Assignment 1 – 151mc – Historical Visions of Beauty

Expanding on the idea that female self esteem is somehow informed by what society expects and by what is portrayed in the mass media, I have been intrigued to learn just what defined the ultimate in female beauty within a historical context. To see if perceptions of female beauty has changed over the years and to explore how artists have dealt with the female body over the years.

During the Renaissance period women were voluptuous and natural beauty was revered and paintings by artists of the period seem to reflect this.

Danae 1636-47 - Rembrandt Van Rijn

Danae 1636-47 – Rembrandt Van Rijn

Paintings from the Baroque period also seem to reflect this ideal of the voluptuous female form.

However, once we head towards the Victorian age the emphasis on female self restraint led to an fashion for corsets. Womens waists were expected to be wasp like and almost impossibly small, whilst enhancing the curves of the breasts and bottom.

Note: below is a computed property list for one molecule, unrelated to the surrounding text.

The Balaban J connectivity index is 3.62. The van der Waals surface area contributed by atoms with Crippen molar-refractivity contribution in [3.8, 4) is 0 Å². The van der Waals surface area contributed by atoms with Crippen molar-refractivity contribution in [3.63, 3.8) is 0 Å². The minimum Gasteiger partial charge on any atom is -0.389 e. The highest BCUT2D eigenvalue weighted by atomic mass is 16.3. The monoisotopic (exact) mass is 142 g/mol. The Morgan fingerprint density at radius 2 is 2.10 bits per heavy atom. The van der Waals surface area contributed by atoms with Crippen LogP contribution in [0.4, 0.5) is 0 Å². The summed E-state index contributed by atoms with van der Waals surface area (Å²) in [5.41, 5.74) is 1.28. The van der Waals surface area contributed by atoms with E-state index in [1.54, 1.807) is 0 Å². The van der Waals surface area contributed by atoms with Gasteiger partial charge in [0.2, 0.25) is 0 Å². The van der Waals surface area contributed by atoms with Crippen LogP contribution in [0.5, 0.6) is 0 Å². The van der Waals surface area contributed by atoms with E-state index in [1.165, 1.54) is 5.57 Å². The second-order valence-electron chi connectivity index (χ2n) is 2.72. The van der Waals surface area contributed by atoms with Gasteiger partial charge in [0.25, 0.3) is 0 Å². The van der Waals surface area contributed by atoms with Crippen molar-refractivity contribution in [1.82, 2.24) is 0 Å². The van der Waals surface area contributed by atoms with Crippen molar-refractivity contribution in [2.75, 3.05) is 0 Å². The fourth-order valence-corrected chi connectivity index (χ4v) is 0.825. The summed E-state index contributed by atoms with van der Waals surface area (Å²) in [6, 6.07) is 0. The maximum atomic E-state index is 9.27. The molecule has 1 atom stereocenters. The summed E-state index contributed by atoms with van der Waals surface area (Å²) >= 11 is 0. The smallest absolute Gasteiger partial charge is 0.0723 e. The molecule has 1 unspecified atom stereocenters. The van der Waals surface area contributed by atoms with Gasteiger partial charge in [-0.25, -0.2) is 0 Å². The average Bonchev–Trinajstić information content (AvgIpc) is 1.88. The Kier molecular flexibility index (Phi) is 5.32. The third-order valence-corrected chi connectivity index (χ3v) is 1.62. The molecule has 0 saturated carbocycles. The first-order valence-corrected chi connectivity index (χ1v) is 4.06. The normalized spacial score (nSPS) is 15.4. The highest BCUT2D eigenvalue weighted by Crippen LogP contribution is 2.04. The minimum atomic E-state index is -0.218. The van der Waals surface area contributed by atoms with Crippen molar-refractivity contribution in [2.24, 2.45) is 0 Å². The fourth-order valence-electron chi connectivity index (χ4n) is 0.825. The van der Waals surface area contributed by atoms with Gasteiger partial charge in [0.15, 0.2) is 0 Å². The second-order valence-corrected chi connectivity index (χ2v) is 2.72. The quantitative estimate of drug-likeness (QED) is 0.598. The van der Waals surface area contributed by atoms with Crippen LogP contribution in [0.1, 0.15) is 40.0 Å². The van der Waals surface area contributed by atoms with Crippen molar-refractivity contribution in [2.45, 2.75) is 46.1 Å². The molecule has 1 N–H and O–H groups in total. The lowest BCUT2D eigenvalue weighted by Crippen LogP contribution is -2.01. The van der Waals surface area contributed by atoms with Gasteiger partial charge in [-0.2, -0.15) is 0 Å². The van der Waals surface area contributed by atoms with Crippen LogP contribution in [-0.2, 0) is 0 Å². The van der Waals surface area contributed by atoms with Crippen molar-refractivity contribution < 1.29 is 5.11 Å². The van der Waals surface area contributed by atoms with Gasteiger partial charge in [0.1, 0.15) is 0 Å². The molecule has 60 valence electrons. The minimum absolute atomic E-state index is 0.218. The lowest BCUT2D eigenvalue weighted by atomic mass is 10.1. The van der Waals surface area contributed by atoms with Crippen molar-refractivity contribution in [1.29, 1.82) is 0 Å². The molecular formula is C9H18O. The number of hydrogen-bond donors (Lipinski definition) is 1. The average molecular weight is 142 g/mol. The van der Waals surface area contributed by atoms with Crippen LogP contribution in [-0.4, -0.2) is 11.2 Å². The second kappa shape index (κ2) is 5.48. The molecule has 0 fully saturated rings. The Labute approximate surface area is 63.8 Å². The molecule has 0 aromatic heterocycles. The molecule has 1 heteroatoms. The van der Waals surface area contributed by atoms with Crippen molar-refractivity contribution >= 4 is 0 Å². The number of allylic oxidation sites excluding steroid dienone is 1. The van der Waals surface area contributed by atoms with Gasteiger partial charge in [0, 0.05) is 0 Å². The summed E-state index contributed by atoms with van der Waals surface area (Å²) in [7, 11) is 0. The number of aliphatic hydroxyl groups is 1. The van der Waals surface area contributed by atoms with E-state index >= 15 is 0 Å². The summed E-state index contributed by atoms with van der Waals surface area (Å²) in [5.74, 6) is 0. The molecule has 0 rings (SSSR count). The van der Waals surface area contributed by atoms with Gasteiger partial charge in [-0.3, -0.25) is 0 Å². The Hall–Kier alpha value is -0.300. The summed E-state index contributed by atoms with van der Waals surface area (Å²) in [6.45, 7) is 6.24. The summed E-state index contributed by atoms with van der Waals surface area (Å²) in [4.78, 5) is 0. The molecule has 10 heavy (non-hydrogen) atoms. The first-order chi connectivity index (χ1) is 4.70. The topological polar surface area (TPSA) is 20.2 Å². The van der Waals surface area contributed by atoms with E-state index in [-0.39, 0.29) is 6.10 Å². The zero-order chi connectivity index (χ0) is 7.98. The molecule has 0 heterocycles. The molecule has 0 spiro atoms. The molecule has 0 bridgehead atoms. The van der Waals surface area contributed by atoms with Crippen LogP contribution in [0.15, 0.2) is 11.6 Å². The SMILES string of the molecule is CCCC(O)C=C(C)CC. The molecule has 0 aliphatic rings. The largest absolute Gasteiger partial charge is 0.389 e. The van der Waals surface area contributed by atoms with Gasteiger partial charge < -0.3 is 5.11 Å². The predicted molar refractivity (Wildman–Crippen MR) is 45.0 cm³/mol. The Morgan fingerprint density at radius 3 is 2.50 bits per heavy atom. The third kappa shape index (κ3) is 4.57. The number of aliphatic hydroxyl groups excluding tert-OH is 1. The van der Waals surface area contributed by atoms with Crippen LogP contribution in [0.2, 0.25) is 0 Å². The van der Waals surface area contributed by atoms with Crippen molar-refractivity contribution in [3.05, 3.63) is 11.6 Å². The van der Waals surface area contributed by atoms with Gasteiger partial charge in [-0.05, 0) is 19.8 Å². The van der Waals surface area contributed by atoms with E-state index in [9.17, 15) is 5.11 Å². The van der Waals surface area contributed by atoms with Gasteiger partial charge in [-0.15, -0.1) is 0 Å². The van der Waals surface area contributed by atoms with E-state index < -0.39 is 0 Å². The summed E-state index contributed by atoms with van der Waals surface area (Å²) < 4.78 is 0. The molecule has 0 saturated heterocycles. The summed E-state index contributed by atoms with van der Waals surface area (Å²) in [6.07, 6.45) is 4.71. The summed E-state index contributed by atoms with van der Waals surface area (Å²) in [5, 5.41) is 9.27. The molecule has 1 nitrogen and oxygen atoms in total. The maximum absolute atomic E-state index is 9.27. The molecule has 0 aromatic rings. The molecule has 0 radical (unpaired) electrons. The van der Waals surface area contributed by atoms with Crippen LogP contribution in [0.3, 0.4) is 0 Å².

Although as can be seen from the diagram to above right, women were actually doing themselves physical damage in adhering to the fashion.


As the early 20th century progressed the 1920’s saw another change in the female ideal. The fashion for flapper dresses and a boyish figure lead women to resort to measures such as binding their breasts in order to attain the perfection that they desired.

The 1930’s and 1940s saw a move towards glamorous curves and the introduction of the padded bra and by the 1950’s women were inspired by the curvaceous bodies of Marilyn Monroe and Grave Kelly. These adverts show just how different the ideal was back then in that skinniness was something to be avoided. Curves were the order of the day and that it was women’s jobs to maintain a pristine appearance in order to ‘catch’ a man.  Images found here .


However , the tide seemed to turn in the 1960’s when models such as Twiggy were promoting skinniness as the way to be, this style almost emulates the 1920’s ideal of boyish features and lack of female curves.


Following on from this time the ideal was promoted as Thin = Sexy leading all the way to the 1990’s with the emergence of ‘heroin chic’.  Fashion designers and magazine editors were using models who were dangerously thin and using photo editing more prolifically then ever before.

The 2000’s and 2010’s have seem a slow shift towards “real women” campaigns with big beauty brands such as Dove and Ultimo targeting the beauty of real women.


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